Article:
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Hey, it's a new Wine.Woot guest blog post! Gary Gibson, Winemaker of Shadow Canyon Cellars (Paso Robles, CA), joins us to dish the real story on Europe's favorite grape, Grenache.

Grenache is one of the most widely planted grapes in the world, occupying more vineyard land in Spain than any other varietal, and one of the major grape varietals grown in France. Grenache can produce wines which range in style from light bodied roses to dense, chewy wines found in France’s Chateauneuf-du-Pape region and in Spain’s Priorat region. Used as the main blending varietal in Chateauneuf-du-Pape, as a single varietal it shines when seen in the wines of Chateau Rayas and Domaine de la Vieille Julienne.

Typically grown in warmer areas of Spain and France, it is interesting that California’s best examples are grown in relatively cooler locations, with lesser quality wines grown in the hot interior. Vineyards such as Alban, growing fruit in the cool Edna Valley, Sine Qua Non in the very cool Santa Rita hills and Saxum on the west side of Paso Robles are defining great Grenache in California. Grenache may turn out to be much like pinot noir when grown in California. Unlike syrah, which seems to do well in any climate, the better examples are being produced in the cooler coastal areas and tend to be very vineyard specific.

The Grenache grape has a thin skin, many times making thin, innocuous wines. But in the right location with controlled yields, the varietal can produce blockbuster wines. Correct viticulture practices along with low yields help balance the varietals naturally low phenolics. Correct handling of Grenache in the winery is also critical, with cold soaks combined with long slow fermentations to help extract color and flavors. With reduced yields, Grenache can develop complex wines exhibiting notes of black currants, black cherries, olives, leather, black pepper and spice.

TMy reference for great Grenache are those beautifully structured, dark, almost chewy single vineyard wines produced in Chateauneuf-du-Pape. California has produced many thin, light, innocuous examples of Grenache in the past, but they are shadows of what we are seeing from the current top tier producers. The best are making intense, full bodied wines, with solid tannins (the nature of the grape) that have wonderful fruit components. Plus the best examples you can easily lay down for 10 years. California’s best wineries are showing what Grenache can do when planted in the right location.

Thanks, Gary! See what our other guest bloggers have had to say in our Experts category.

 

kylemittskus


quality posts: 231 Private Messages kylemittskus

Grenache from the waffleiron!!! I believe it is the most widely planted grape in the world.

I wish more CA winemakers would follow the CdP model and make some BIG grenache-based, or even single varietal, wines. Is it safe to assume that at Shadow Canyon, you are doing this? And is it too hopeful to expect to see some of said GRENACHE (instead of grenache)come our way via W.W.?

Excellent blog, by the way.

"If drinking is bitter, change yourself to wine." -Rainer Maria Rilke

"Champagne is a very kind and friendly thing on a rainy night." -Isak Dinesen

SonomaBouliste


quality posts: 238 Private Messages SonomaBouliste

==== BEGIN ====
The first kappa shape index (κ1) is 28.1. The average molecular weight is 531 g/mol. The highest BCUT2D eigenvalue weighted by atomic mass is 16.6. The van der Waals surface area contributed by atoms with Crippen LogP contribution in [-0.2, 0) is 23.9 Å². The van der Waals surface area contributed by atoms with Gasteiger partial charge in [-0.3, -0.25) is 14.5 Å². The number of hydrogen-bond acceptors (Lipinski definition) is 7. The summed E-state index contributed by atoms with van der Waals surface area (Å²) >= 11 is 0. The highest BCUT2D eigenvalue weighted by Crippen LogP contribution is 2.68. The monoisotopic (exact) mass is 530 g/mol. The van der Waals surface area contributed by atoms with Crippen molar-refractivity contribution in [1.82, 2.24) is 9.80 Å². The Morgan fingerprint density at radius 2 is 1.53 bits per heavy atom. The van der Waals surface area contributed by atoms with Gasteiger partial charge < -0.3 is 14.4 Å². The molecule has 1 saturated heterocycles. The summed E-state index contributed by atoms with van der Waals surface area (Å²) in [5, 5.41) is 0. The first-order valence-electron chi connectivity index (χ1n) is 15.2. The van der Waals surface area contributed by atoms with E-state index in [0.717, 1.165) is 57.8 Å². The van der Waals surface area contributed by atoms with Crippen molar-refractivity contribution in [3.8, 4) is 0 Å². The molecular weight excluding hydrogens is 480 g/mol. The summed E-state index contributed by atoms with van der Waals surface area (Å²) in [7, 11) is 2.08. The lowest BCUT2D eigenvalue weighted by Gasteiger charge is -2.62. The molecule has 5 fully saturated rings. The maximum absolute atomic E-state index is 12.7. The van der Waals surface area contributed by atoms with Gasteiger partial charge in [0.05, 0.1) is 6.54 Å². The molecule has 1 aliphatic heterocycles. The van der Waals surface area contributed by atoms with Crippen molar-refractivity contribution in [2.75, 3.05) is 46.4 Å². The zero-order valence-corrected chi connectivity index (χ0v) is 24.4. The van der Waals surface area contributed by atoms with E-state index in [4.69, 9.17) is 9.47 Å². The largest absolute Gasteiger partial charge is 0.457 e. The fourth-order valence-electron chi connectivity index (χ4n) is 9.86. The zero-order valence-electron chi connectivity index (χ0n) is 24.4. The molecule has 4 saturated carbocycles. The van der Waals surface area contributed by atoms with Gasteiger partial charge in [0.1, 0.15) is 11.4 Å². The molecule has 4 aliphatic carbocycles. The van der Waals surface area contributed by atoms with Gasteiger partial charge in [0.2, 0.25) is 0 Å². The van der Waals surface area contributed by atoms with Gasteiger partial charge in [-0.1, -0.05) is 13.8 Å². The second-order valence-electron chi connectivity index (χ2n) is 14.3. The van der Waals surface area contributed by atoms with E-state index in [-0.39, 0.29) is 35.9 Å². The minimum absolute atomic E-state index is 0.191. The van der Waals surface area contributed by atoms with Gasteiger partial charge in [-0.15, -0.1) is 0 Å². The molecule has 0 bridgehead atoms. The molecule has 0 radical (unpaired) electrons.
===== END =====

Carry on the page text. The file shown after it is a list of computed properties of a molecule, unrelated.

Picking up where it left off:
Welcome aboard Gary. It's nice to see other Grenache producers and supporters. Grenache is one of my favorite grape varieties / varietal wines. I'm in agreement about crop size being of huge importance with Grenache quality - maybe more so than any grape other than Pinot Noir. Cool and warm climate are relative terms - the Rhone Valley reminds me of coastal California in many ways, including temperature regimes. Grenache does need more heat to ripen well than quite a few of our major varieties, including Syrah. When Grenache is grown properly (moderate yields, moderate climate) it can indeed have formidable tannins. We find tannin management and potential over-extraction to be important issues during vinification.

gcdyersb


quality posts: 141 Private Messages gcdyersb

1. I find it's the other way around: California Pinot tastes a lot like Grenache!

2. I didn't know Grenache was grown in SRH. I know it's a popular AVA for Pinot, and Pinot is what sells. But the Pinots still end up being mostly Power Pinots. Meanwhile, the Syrahs I've tasted from SRH are really unique and refined. SRH will definitely be a Pinot appellation because of the economics, but I often wonder if other varietals are actually better there. The more marginal the climate, the better for me. But I don't have to live in fear of frosts, harvest rains, mildew and minuscule yields!

Cabernet Franc: it's not just for blending! It's also for blogging.

ScottHarveyWines


quality posts: 157 Private Messages ScottHarveyWines

Hi Gary,
Welcome, Grenache is a wonderful variety. It is also the best variety for producing Rose. All through the 80's I produced a rose we called "Chateau cash flow". It was white Zinfandel. The whole time the grapes went by in the hooper I would say this should be Granache, this should be Grenache. Now that I don't have to make white zinfandel any more, I make my rose out of Grenache. When picked at low brix, it has those beautiful natural strawberry aromas that lend themselves wonderfully to rose as well.

mrgms


quality posts: 3 Private Messages mrgms

Welcome Gary,

I heard through the grape vine... grape vine, that's funny.

Anyway, I heard that you have been invited to participate on a very prestigious panel. Can you elaborate?

George

ShadowCanyon


quality posts: 5 Private Messages ShadowCanyon
kylemittskus wrote:Grenache from the waffleiron!!! I believe it is the most widely planted grape in the world.

I wish more CA winemakers would follow the CdP model and make some BIG grenache-based, or even single varietal, wines. Is it safe to assume that at Shadow Canyon, you are doing this? And is it too hopeful to expect to see some of said GRENACHE (instead of grenache)come our way via W.W.?

Excellent blog, by the way.



I have been making grenache since 2003,each year experimenting with different fermentation techniques. I love the big chewy wines of Cdp, and my wines definitely fall in that camp. As SonomaBouliste mentioined, you have to be careful with the tannins. There is a fine line between good color and flavor, and over-extraction of tannins. I use a pre-fermentation cold soak to get the phenolics, but usually press off early into tank to keep the harsh tannin extraction to a minimum. My 2007 vintage was pressed off at 8 brix into tank where it finished fermentation before going to barrel. You need to constantly taste the fermenting fruit to decide when you reach that point.

Gary Gibson

ShadowCanyon


quality posts: 5 Private Messages ShadowCanyon
ScottHarveyWines wrote:Hi Gary,
Welcome, Grenache is a wonderful variety. It is also the best variety for producing Rose. All through the 80's I produced a rose we called "Chateau cash flow". It was white Zinfandel. The whole time the grapes went by in the hooper I would say this should be Granache, this should be Grenache. Now that I don't have to make white zinfandel any more, I make my rose out of Grenache. When picked at low brix, it has those beautiful natural strawberry aromas that lend themselves wonderfully to rose as well.